The woman who first shed light on child sex abuse in football has won a lifetime achievement award.
Professor Celia Brackenridge uncovered widespread problems in the game 15 years before the scandal erupted last month.
Now the Brunel academic, whose 2002 investigation was dropped when the FA pulled funding, has won the Sunday Times Sportswomen of The Year Award for lifetime achievement.
Professor Brackenridge, 66, is having treatment for leukaemia and too unwell to lead the current investigation. But speaking from her Hertfordshire home, she said she finally feels ‘vindicated’ the issue is in the open.
Frustrated at being too ill to get involved in putting the record straight, she described the award as ‘bitter-sweet’. “Many researchers never see their work have an impact on society. But I am fortunate enough to have seen mine produce a seachange in sport," she added.
“I kept going through the tough times when I was being rebuffed and ridiculed. I hope this leads to a permanent positive change in the welfare of athletes and the overall culture of sport.”
Professor Brackenridge, OBE, was England Lacrosse captain before turning to teaching and academia. Interested in sport sociology, she became Professor of Sports Sciences at Brunel, started the Women’s Sports Foundation and later, Brunel International Research Network for Athlete Welfare BIRNAW.
Speaking at the Sunday Times Sportswomen of The Year Awards, Dr Anita White, former chair of the women’s sports foundation said: “Celia led the way where others feared to go. She was a visionary. She has made a huge impact on the way sport has to do with young people, both boys and girls.”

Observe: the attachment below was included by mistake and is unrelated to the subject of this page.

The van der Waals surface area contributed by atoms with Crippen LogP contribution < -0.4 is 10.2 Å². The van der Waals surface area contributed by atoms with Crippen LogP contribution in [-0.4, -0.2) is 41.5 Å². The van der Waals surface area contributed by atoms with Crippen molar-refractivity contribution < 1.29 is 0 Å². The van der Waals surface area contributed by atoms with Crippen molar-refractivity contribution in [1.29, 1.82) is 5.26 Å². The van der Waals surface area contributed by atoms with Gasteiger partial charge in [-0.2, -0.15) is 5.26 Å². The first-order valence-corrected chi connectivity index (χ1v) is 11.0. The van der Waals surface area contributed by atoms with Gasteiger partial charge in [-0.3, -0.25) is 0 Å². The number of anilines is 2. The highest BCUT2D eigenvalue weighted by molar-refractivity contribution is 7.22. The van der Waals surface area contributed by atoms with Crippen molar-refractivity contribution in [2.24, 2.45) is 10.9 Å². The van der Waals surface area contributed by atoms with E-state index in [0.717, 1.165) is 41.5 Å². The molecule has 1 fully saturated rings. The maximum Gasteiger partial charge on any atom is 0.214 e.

In 2001, Prof Brackenridge began, with FA backing, a groundbreaking five-year project to look at child protection. Her team spoke to 189 children plus officials and coaches. But people in the game were reluctant to talk. The enquiry was scaled back and funding pulled.
Prof Brackenridge never dropped the issue and has released countless reports since, looking at athlete welfare, child protection and equality in sport, with two key books, Spoilsports and Child Welfare in Football.
Brunel Special Collections houses a record of the academic’s life-time research, which she said means “researchers following me can see how a social justice issue can be investigated and think about the importance of record-keeping in social research”.